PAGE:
Keeping the “Black Dog” at bay.
It was recently pointed out to me that I haven’t been posting very much in the last while. Apparently there are a few of you who have noticed my absence enough to make mention of it to me (thank you, that means a lot). The fact of the matter is I simply wasn’t capable of writing anything more than a grocery list. The motivation and inspiration I’d had left me completely and my ability to concentrate was all but nonexistent.
It would be fair to say that the mental health of a significant portion of the population at this moment is not at its best. Like millions of others I suffer from depression, and had fought it for decades prior to the arrival of COVID-19 and, like millions of others, the pandemic has taken a significant psychological toll on me. I was in the process of grieving and healing from some personal losses which I had experienced last year when the world changed forever. On Friday, March 13th, and in the days and weeks the followed I began to sink deeper into the all enveloping darkness of hopelessness and despair that accompanies depression. The “black dog” that had hounded Churchill in his life was once again nipping at my heels, and I was finding it very difficult to outrun it.
In the beginning I felt a great deal of disbelief. How had things come to this? Something like this simply wasn’t supposed to happen, and if it were to ever happen it would look a lot different than what was happening. My fear was that there was a very great potential for complete social breakdown to occur here and in the United States. Even if the worst of it was limited to the US, Canada would still feel the effects from our closest neighbour and biggest trading partner.
It was sheer absurdity at the very beginning as the greedy and the panicked turned toilet paper and hand sanitizer into commodities more sought after than oil or precious metals. Then there came the realization that there would be a quarantine and we would be living under lockdown. Soon we were living almost like prisoners in a maximum security facility, or so it would fell to many of us, and I was disquieted by the new lack of mobility that had been imposed upon us. I was by and large a homebody before so it isn’t like I was used to galavanting about or travelling the world or anything like that, but even so it was deeply disturbing to me that my freedom of movement had been taken away. It was something that very few of us could have even envisioned happening, and yet now it was the new reality.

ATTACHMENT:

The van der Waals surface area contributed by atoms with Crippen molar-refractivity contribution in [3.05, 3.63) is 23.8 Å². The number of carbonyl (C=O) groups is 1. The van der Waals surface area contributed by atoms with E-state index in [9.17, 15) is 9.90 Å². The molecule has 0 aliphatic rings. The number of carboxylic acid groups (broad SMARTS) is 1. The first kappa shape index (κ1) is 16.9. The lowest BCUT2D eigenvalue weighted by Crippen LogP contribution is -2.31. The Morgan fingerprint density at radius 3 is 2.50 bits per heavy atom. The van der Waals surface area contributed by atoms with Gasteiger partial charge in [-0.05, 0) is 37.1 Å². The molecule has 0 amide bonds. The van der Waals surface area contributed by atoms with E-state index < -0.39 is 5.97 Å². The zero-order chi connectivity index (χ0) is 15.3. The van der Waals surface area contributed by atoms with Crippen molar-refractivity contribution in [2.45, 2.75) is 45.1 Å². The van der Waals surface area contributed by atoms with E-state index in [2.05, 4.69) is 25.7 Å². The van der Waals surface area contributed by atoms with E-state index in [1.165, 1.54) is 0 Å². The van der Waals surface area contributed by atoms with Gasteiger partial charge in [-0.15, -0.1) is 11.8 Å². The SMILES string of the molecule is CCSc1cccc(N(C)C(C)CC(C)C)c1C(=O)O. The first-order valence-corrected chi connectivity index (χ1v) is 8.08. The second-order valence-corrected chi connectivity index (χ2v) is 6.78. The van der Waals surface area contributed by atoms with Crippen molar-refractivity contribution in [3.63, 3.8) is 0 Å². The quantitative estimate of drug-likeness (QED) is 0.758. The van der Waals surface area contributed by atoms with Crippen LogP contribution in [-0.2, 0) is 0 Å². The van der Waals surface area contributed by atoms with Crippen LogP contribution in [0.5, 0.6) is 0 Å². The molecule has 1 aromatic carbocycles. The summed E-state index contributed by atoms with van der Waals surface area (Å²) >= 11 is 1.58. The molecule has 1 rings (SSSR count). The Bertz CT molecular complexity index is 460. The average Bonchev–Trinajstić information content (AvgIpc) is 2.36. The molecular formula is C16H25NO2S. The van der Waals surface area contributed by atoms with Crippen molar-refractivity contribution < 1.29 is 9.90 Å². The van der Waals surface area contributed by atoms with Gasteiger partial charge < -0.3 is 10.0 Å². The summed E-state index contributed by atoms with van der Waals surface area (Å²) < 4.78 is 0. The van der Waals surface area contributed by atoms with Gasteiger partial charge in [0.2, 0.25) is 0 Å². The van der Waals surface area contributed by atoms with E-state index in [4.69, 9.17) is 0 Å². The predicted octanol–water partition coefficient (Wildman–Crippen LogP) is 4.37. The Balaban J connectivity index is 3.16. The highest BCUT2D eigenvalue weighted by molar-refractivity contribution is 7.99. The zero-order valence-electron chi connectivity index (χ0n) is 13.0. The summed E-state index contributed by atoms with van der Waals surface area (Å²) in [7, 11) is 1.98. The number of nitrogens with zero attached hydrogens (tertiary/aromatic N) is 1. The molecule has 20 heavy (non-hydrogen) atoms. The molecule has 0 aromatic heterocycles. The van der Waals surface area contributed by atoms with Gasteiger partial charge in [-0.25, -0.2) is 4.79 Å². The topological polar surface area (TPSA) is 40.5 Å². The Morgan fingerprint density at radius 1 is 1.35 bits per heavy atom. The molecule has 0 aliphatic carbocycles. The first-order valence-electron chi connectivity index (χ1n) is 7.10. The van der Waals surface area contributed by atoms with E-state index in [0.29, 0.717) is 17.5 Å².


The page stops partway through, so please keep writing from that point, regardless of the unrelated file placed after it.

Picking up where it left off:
For many the lockdown would become time for a vacation from personal hygiene, so I wasn’t alone in this regard. The same would apply for not wanting to crawl out of bed for days. I was alone and locked up with my thoughts and I would suffer a setback in the grieving process for the two people I lost last year, especially my brother. I missed him terribly, but also I also realized that he would have had a difficult time adjusting to the things that have happened since, and so in that regard it was good that he wasn’t around to see it.
It is often said that humans are very much social creatures, which we are, so the notion of “Social Distancing” can seem almost foreign to some. We soon found out what it was like to not be able to socialize with others in the way that we used to like being together as a group and perhaps even harder still what it’s like to not be able to have physical contact with others. We had to see our families through glass and were unable to give our loved ones a hug at a time when we so very desperately needed to feel one ourselves.
Change of Plans
Change can be one of the biggest stressors in a person’s life. Now a lot of things were going to be changing for people, with little to no warning or time for them to make preparations. There are also a lot of people whose plans for the future were suddenly very much in doubt as a result of this pandemic, myself among them. Hopes and dreams that once seemed attainable were now completely obliterated by circumstance and it was very disheartening to say the least. It has only been in the last few years that I began to discover my purpose in life, that thing that gets me out of bed in the morning. Now it all seemed lost in the enormous shadow of this damned virus.
Eventually I reached the point where I was tired of crying and smelling bad, and so I decided that it was time I dealt with things. Dying simply isn’t an option for me, so it would mean having to deal with this head on and finding a way to live life again. These are some of the things that have helped me along the way, and I thought I would share them in the event they might help someone else.
The Power of Self-Talk
Of all of these tools this is the one that I feel needs to be used first. Being in a negative mindset can be self perpetuating so it is important to actively make an effort to practice positive self talk in order to start having a positive mindset. I can remember scoffing at the idea when it was proposed to me one time by a therapist. I immediately had a vision of myself sitting in front of a mirror like Stuart Smalley (Google if you don’t know who I’m talking about) and telling myself that I was good enough, smart enough, and gosh darn it people like me. But the fact is there is more to it than just a daily affirmation. Negativity breeds negativity, so having a more positive outlook about things will result in a more positive mindset. It’s about constantly talking yourself up in your mind with the ultimate goal of restoring your self-confidence, enabling you to envision victory was once there were only visions of defeat, which leads to victories.